It’s funny how across the Atlantic and behind the Iron Curtain, things were much the same in both the United States and Eastern Europe in the 1960s. If you are familiar with Mad Men, then you have seen the sort of character Niemcszyk is playing. He has the slicked back hair, the suit, he’s a professional. Yet, he is also a Hemingway-esque macho man, who isn’t going to let some young upstart get away with thinking he matters. Polanksi’s first splash on the international scene is a fable-like story about some archetypal characters and relationships.

Andrezj (Niemczyk) and his wife are taking a drive through the countryside, on their way to their boat for a day of sailing. The tension is palpable in the care, neither speaks, until it is broken by a young hitchhiker standing in the middle of the road. Andrezj can tell that his wife is momentarily attracted to the young man so he offers to give him a ride, and eventually invites him onto their boat. This is all part of a disturbing psychological mind game is playing with his wife, using the hitchhiker to prove a point. As the young man flips between adolescent mood swings and is manipulated with ease by Andrezj, the older gentleman remains calm and poised, right up to the finale where both the characters and the audience are left wondering what happened and how these characters move on.

The rivalry between the two men is incredibly realistic. If you have been around immature adolescents (and sadly grown men even) you have seen the way they can get caught in a playful game of oneupmanship that devolves into a primitive fist fight. Through out the film, Andrezj intentionally puts the hitchhiker in a position of submission, giving him commands and emphasizing important maritime rules, while simultaneously breaking these same rules moments later in a bid to shove it in the young man’s face. Because of the wife’s initial flirtation with the hitchhiker we assume this is all about her, but I found that she recedes into the background till the final moments of the film. Instead, these young men are simply in a battle for alpha male status, not over a woman, but just in terms of their own relationship.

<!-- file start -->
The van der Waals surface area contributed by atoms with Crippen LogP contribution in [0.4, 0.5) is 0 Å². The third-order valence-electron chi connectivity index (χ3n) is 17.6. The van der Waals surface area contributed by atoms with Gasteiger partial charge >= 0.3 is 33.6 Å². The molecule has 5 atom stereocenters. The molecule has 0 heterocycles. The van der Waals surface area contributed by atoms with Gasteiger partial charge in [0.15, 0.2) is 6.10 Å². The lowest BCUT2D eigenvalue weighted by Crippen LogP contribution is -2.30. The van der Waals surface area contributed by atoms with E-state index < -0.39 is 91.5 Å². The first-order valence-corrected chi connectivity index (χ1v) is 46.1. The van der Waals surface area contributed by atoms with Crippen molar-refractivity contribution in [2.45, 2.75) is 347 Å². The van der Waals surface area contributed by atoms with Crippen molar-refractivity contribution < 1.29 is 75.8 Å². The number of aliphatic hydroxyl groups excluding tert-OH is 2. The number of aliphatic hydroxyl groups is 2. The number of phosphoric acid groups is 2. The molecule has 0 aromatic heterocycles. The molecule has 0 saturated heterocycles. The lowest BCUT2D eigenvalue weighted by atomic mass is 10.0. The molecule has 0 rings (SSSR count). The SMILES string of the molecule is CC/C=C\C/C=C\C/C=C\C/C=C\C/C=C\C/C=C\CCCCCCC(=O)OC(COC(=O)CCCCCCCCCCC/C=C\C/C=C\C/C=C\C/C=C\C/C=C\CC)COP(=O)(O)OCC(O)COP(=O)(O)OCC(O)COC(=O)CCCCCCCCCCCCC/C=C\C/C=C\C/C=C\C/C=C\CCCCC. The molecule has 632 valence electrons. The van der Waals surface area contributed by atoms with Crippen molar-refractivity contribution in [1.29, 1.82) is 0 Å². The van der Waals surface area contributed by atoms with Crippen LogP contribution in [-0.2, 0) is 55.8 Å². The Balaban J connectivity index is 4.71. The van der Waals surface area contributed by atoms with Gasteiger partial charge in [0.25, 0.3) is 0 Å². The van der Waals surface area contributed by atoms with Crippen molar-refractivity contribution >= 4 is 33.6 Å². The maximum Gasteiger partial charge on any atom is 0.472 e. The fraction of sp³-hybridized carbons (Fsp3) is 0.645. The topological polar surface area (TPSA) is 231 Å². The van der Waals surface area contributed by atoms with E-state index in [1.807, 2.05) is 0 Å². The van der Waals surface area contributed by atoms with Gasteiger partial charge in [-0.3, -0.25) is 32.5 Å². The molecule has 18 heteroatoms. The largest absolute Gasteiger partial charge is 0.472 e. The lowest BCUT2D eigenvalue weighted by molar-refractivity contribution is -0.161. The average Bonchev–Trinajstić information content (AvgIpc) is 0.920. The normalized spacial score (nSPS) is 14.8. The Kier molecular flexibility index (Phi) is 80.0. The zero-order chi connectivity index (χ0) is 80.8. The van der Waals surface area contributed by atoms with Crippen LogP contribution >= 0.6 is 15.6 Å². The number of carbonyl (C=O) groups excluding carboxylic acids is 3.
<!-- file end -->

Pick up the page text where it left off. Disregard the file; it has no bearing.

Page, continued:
The wife is very enigmatic character, behaving without reaction for most of the film. She’s first presented as a prim and proper type, silent, not in subservience to Andrezj but in defiance of him. Once on the boat, she goes about her work mechanically, bringing about noshes when they are expected, preparing the soup when it  is needed, battening down the hatches at the approach of a thunderstorm. Very subtly, her inner sexuality is revealed until she is completely nude near the end of the picture. In this moment, she defies Andrezj in a very interesting way that further pushes him down, keeping him from attaining the status of alpha.

In such a simple plot, lies an infinitely complex series of ideas and themes. In many ways, this would work as a companion piece to the similarly psychological and deceptively simplistic Funny Games. Both films are exploring weighty ideas using a framework that is easy for any audience to understand.